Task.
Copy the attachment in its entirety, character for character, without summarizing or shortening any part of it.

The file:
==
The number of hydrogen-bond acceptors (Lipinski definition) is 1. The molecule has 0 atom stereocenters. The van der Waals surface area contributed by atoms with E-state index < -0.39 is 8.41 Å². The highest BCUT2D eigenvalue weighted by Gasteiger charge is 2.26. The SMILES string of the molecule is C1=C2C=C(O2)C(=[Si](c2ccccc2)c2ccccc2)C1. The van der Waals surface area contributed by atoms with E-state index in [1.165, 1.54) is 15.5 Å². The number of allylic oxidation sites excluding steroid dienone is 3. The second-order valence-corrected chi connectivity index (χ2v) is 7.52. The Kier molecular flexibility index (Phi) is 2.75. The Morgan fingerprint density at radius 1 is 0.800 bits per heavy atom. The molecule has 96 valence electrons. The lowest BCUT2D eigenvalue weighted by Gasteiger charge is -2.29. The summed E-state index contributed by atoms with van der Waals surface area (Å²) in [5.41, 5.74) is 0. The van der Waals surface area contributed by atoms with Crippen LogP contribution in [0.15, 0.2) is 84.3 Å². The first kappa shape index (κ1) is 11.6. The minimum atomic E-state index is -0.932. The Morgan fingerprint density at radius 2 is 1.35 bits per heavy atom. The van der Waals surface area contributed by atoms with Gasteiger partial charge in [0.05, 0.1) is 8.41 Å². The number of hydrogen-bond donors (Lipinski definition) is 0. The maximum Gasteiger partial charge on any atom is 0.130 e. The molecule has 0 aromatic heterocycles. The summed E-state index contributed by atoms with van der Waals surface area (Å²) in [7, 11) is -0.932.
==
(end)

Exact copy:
The number of hydrogen-bond acceptors (Lipinski definition) is 1. The molecule has 0 atom stereocenters. The van der Waals surface area contributed by atoms with E-state index < -0.39 is 8.41 Å². The highest BCUT2D eigenvalue weighted by Gasteiger charge is 2.26. The SMILES string of the molecule is C1=C2C=C(O2)C(=[Si](c2ccccc2)c2ccccc2)C1. The van der Waals surface area contributed by atoms with E-state index in [1.165, 1.54) is 15.5 Å². The number of allylic oxidation sites excluding steroid dienone is 3. The second-order valence-corrected chi connectivity index (χ2v) is 7.52. The Kier molecular flexibility index (Phi) is 2.75. The Morgan fingerprint density at radius 1 is 0.800 bits per heavy atom. The molecule has 96 valence electrons. The lowest BCUT2D eigenvalue weighted by Gasteiger charge is -2.29. The summed E-state index contributed by atoms with van der Waals surface area (Å²) in [5.41, 5.74) is 0. The van der Waals surface area contributed by atoms with Crippen LogP contribution in [0.15, 0.2) is 84.3 Å². The first kappa shape index (κ1) is 11.6. The minimum atomic E-state index is -0.932. The Morgan fingerprint density at radius 2 is 1.35 bits per heavy atom. The van der Waals surface area contributed by atoms with Gasteiger partial charge in [0.05, 0.1) is 8.41 Å². The number of hydrogen-bond donors (Lipinski definition) is 0. The maximum Gasteiger partial charge on any atom is 0.130 e. The molecule has 0 aromatic heterocycles. The summed E-state index contributed by atoms with van der Waals surface area (Å²) in [7, 11) is -0.932.